Master Mason 1817, Entered Apprentice Dec. 11, 1816, Lancaster Lodge No. 43, Lancaster, PA, Fellowcraft  & Master Mason degrees in 1817.

President Buchanan was the Junior Warden of his lodge from 1821 to 1822, and the Worshipful Master of the lodge in 1825.  He was later exalted in Royal Arch Chapter No. 43, in 1826 going on to become Deputy Grand Master of the Grand Lodge of Pennsylvania.

Said of Buchanan in his work President James Buchanan: A Biography, by Philip S Klein, “His many talents, which in a quieter era might have gained for him a place among the great presidents, were quickly overshadowed by the cataclysmic events of civil war and by the towering Abraham Lincoln.”

 

Andrew Johnson

Andrew Johnson

Andrew Johnson
President 1865-1869 / Master Mason 1851

Master Mason 1851, Entered Apprentice, Fellowcraft, in Greeneville Lodge No. 119 now No. 3 at Greeneville, Tenn.

In 1851, johnson was probably a member of Greeneville Chapter No. 82, Royal Arch Masons, as he joined the Nashville York Rite Commandery of Knights Templar No. 1 in 1859. President Johnson received the Scottish Rite degrees in the White House in 1867.

Johnson joined the fraternity at the conclusion of his Senatorial term in the House of Representatives in 1843.

 

 

James Garfield, masonic president, freemasonry

James A. Garfield

James A. Garfield
President 1881 / Master Mason 1864

Master Mason 1864, EA & FC Magnolia Lodge No. 20, Columbus, Ohio, MM Columbus Lodge No. 30, 1864, Affiliated with Garrettsville Lodge No. 246 in 1866, Affiliated with Pentalpha Lodge No. 23 Washington, D. C. as charter member in 1869. Exalted in Columbus Royal Arch Chapter 1866, and Knight Templar 1866, 14th Degree Scottish Rite 1872.

In his time, Garfield is credited as being a Chaplin of a lodge that he held membership in.

Politically interesting, Garfield supported articles of impeachment against President (and Masonic Brother) Andrew Johnson over charges that he violated the Tenure of Office Act by removing Secretary of War Edwin M. Stanton.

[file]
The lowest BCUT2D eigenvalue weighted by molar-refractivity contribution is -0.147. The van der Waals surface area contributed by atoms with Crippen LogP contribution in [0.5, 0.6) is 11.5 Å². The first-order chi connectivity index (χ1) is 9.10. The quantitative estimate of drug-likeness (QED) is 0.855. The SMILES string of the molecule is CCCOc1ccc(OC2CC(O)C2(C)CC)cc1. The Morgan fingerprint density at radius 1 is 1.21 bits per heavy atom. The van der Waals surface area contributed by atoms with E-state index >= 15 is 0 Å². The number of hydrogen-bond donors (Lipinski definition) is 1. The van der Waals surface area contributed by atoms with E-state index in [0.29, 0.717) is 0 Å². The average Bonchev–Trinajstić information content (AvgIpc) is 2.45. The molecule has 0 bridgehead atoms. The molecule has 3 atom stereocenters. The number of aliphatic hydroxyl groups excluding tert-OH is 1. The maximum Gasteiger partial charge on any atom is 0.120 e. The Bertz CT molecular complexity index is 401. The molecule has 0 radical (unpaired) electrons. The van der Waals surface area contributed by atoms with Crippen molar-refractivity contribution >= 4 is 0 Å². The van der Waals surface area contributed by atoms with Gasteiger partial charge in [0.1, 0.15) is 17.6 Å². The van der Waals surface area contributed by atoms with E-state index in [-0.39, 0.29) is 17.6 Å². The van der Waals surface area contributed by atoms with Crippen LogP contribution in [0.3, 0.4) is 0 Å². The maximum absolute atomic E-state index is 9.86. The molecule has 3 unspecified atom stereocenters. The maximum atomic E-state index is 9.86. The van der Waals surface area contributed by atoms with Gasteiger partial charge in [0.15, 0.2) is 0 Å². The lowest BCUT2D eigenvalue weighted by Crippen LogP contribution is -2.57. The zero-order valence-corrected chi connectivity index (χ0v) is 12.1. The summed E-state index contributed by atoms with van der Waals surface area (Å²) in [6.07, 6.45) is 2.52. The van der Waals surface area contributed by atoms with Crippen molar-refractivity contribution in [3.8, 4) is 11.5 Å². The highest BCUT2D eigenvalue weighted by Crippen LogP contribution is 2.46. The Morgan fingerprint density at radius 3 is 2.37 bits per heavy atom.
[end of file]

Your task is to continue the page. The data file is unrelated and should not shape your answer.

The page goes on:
William McKinley, Masonic President, freemasonry

William McKinley

William McKinley
President 1897-1901 / Master Mason 1865

Master Mason 1865, He is sometimes said to have received EA, FC, MM, in Hiram Lodge No. 10 in Winchester, West Virginia, in 1865, but William Moseley Brown is authority for the statement that this event took place in Hiram Lodge No. 21 at Winchester, Virginia in that year. McKinley affiliated with Canton Lodge No. 60 at Canton, Ohio in 1867 and later became a charter member of Eagle Lodge No. 43. He received the Capitular degrees in Canton in 1883 and was made a Knight Templar in 1884.

President William McKinley said in 1901 that the brotherhood of fraternal societies was similar to the brotherhood of “equal citizenship” in the U.S.

It is suggested that McKinley became a Mason upon observing fraternal kindnesses exchanged between Masons in the Union and Confederate Armies during the Civil War.

 

Theodore Roosevelt, Masonic President, freemasonry

Theodore Roosevelt

Theodore Roosevelt
President 1901-1909 / Master Mason 1901

Master Mason 1901, EA, FC, MM, in Matinecock Lodge No. 806, Oyster Bay, NY in 1901. Somewhat active, and very supportive of Freemasonry.

Theodore Roosevelt, said in 1902, “One of the things that attracted me so greatly to Masonry . . . was that it really did live up to what we, as a government, are pledged to — of treating each man on his merits as a Man”.

From Roosevelt’s obituary in the New York Times, January 1919: Colonel Roosevelt was a member of the local lodge of Masons, and never failed to keep up his interest in it. He had made a habit for many years of visiting Masonic lodges wherever he went, as a member of the Oyster Bay lodge, and, returning, to tell his brother Masons here of his visits.

 

Taft, Masonic President, Freemasonry

William H. Taft

William H. Taft
President 1909-1913 / Master Mason 1901

President Taft was made a Master Mason at Sight in Kilwinning Lodge No. 356, in Cincinnati, Ohio, in 1901.

That made him a member at large, until the Grand Lodge issued a demit to Taft when he became a regular  member of that lodge. Somewhat active, Taft was very supportive of Freemasonry.

More on on Taft an Freemasonry from the National Heritage Museum:  Making a Mason at Sight: The Case of President-Elect Taft.

To the diversity of faith that Freemasonry supports, Tast was a member of the First Congregational-Unitarian Church which he joined at an early age through his parents.
It is suggested that as he rose in government, he spent little time in Cincinnati. and attended the church infrequently  worshiping when he could.

 

Warren G. Harding, Masonic President, freemasonry

Warren G. Harding

Warren G. Harding
President 1921-1923 / Master Mason 1920

President Harding received his Entered Apprentice Degree at Lodge No. 7O, in Marion, Ohio on June 28, 1901.  He received no other degree until after becoming U.S. President, FC & MM in Marion Lodge No. 70 in 1920 (MM Aug. 27, 1920), Royal Arch Chapter degrees in Marion Chapter No. 62 in 1921; Knight Templar in Marion Commandery No. 36, in 1921, Scottish Rite and Shrine in 1921.